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The history of the mortgage industry, going back to the 90's.

Cute. It's the government's fault:
--for urging the mortgage industry to lend to people based on ability to repay instead of refusing to lend to non-whites or on property in a non-white neighborhood
--for not sufficiently regulating the industry.

Actually, I blame insufficient regulation. We should have left in place banking laws passed after the Wall Street Crash of 1929. If there's one thing we should know by now, it's that we can't really trust people whose business it is to make money, as much money as possible, any way possible. When it became legal for banks to sell mortgages, there was no longer any consequences of making bad loans. And there were no longer any consequences to packing loans, a lot of them, and selling the packages. And there were no longer any consequences to selling shares in these packages. Except for the buyers.

Mortgage lenders were pushing their employees to make as many loans as possible--which the lenders would then sell.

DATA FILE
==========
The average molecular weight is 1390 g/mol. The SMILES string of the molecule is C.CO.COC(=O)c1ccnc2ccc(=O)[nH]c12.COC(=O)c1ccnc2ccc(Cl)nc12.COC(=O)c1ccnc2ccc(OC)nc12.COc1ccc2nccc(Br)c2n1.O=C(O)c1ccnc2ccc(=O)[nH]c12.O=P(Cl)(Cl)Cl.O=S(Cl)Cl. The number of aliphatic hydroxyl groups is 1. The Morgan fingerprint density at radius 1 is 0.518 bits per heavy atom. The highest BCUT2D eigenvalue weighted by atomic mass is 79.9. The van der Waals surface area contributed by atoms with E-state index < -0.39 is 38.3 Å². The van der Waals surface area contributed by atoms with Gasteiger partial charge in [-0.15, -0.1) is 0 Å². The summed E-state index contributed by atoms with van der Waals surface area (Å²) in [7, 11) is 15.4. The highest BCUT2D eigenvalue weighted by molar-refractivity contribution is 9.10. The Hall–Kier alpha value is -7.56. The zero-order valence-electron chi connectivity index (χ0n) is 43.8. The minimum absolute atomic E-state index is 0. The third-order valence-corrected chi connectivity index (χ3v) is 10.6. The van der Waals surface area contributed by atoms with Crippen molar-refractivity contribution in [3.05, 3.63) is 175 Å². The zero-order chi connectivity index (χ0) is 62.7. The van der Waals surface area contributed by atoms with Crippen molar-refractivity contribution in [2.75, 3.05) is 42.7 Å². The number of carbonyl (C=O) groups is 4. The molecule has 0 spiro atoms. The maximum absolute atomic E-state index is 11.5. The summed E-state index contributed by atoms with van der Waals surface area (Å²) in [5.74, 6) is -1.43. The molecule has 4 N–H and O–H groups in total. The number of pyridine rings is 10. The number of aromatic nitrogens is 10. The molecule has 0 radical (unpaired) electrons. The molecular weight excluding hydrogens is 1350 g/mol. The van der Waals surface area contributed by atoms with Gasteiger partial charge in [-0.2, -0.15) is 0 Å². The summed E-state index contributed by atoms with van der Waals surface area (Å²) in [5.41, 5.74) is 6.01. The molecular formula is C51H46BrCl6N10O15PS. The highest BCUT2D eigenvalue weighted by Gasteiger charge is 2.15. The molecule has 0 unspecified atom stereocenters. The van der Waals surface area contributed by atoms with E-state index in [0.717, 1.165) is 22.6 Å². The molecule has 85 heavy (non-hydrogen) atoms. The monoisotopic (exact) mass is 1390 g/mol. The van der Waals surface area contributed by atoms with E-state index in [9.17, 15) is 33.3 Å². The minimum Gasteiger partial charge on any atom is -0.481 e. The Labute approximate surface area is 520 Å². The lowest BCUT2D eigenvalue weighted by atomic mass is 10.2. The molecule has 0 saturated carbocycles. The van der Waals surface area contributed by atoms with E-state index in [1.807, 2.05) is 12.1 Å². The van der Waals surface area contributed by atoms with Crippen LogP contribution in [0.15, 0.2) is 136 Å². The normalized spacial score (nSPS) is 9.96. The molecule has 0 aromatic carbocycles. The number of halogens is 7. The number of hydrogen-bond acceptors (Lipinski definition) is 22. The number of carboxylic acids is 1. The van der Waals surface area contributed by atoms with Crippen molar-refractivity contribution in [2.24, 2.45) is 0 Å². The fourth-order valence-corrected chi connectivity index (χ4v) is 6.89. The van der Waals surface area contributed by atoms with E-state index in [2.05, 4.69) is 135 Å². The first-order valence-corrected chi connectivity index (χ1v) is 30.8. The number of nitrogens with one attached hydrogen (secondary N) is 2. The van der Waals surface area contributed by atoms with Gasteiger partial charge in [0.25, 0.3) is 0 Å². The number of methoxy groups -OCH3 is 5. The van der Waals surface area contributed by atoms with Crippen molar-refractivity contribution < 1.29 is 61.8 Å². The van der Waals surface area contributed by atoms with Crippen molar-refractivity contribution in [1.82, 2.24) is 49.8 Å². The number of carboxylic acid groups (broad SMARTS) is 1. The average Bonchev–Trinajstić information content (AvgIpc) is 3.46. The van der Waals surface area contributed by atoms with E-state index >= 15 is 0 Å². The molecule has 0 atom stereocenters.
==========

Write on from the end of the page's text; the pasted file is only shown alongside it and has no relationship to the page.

Take a look at the financial industry in the past decade or so. Every time the banking industry gets permission to do something new, it turns out to be great for them and really bad for everyone else. They are really creative at packaging and selling ... well ... money?

Years ago, I read about a country somewhere or the other that had no stock market. Or stocks. So, some clever or bored people made up a stock exchange and some stocks to trade. It was a bit like these internet games where you can buy property in the game, etc. They traded these invented stocks, which were holdings in nothing. And then, it got serious. They started trading furiously and the values started shooting up. Until someone got smart and started the sell-off. And the invented stock market crashed.

That's kind of the way I see our financial industry sometimes. When they make it possible for industries to expand or improve, that's great. When they come up with new ways to package money or commodities while making sure they bear no risk for the quality of their packages, that's terrible. And the rest of us pay the price.

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